Summary: Has enough positions to pass.
- 4, "Since it is a JWT, JSON strings MUST be represented in UTF-8. ": Is that a new requirement, or a statement of fact about an existing JWT requirement? - 5.2: I'm not sure all readers will understand the meaning of "feature phone". Also, WAP and 2G don't seem all that relevant in 2017. - 5.2.1, first sentence, "The URL MUST be HTTPS URL.": Is that redundant to the similar requirement in the previous section? That instance had an "unless" clause, but this one does not. --2nd paragraph: "... MUST have appropriate entropy for its lifetime." Can you offer discussion (or a reference) for what constitutes "appropriate entropy"? -- 3rd paragraph: Is it reasonable that one would know if TLS would offer adequate authentication at the time of the signing decision? - 5.2.3, 2nd paragraph: "SHOULD use a unique URI": Why not MUST? Would it ever be reasonable to not do this? - 6.1, 2nd paragraph: What if validation fails? - 13: Do you want this in the final RFC? If not, it would be wise to add a note to the RFC editor to that effect.
- intro: "attacks... have been identified." yells out for a reference - it'd be a good bit better if implementers could easily find details of some such attacks, so I hope you add some refs here. - section 3; WAP? Really? I'm surprised any WAP technology would still be in use, even on feature-phones. Do you really need this? - section 4: I think it will turn out to be an error to allow for mixing query parameters and protected parameters (in a Request Object) in a single request. Do you really need that level of flexibility? It'd be simpler and less likely to be attackable to insist that all parameters be in the Request Object if one is used. (See also section 11.2.1 below.) - section 10: Is there nothing to be said about the new indirection caused by the request_uri? I'd have thought there were some corner cases that'd warrant a mention, e.g. if some kind of deadlock or looping could happen, or if one client (in OAuth terms) could use a request_uri value as a way to attempt attacks (to be assisted by an innocent browser) against some resource owner. - section 11: thanks for that, it's good. - section 11: Saying that an ISO thing is "good to follow" is quite weak IMO. (And is that ISO spec accessible? Hmm... it seems that one needs to accept cookies to get it which is wonderfully ironic;-) If the authors have the energy, I'd suggest trying to find better guidance that's more publically available in a privacy-friendly manner. (Or just drop the ISO reference if 6973 is good enough.)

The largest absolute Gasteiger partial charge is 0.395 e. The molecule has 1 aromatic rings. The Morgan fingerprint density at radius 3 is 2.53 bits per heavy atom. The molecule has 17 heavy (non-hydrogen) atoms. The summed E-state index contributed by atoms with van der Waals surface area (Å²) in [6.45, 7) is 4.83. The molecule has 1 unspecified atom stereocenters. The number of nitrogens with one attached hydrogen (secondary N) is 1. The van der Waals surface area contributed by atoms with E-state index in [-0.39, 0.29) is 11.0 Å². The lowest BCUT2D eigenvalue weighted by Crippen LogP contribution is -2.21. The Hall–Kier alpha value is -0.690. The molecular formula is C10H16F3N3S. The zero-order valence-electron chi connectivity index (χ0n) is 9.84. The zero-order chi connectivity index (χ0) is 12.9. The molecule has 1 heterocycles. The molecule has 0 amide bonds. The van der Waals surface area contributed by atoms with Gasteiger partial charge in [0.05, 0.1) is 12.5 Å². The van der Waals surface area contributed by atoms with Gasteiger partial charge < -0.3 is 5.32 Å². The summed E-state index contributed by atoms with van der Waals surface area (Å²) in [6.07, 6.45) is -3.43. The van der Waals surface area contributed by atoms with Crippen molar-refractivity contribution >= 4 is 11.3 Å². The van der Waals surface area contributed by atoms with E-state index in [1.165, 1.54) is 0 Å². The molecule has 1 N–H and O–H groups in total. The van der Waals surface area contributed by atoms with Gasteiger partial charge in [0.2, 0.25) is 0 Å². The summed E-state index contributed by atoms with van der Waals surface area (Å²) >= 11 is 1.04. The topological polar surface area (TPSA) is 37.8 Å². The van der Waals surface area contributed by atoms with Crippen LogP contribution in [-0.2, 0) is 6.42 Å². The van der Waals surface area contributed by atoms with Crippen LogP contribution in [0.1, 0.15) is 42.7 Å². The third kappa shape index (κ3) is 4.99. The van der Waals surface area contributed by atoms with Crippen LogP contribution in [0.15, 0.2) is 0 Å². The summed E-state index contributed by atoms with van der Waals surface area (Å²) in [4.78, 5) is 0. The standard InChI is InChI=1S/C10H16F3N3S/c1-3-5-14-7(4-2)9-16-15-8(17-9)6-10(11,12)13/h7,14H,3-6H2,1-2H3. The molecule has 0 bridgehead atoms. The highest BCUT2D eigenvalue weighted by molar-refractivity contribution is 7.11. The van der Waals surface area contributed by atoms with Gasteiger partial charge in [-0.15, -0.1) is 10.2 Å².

Should this document maybe update rfc6749?
Thank you for addressing my DISCUSS point. New nit: URN needs a reference to RFC 8141.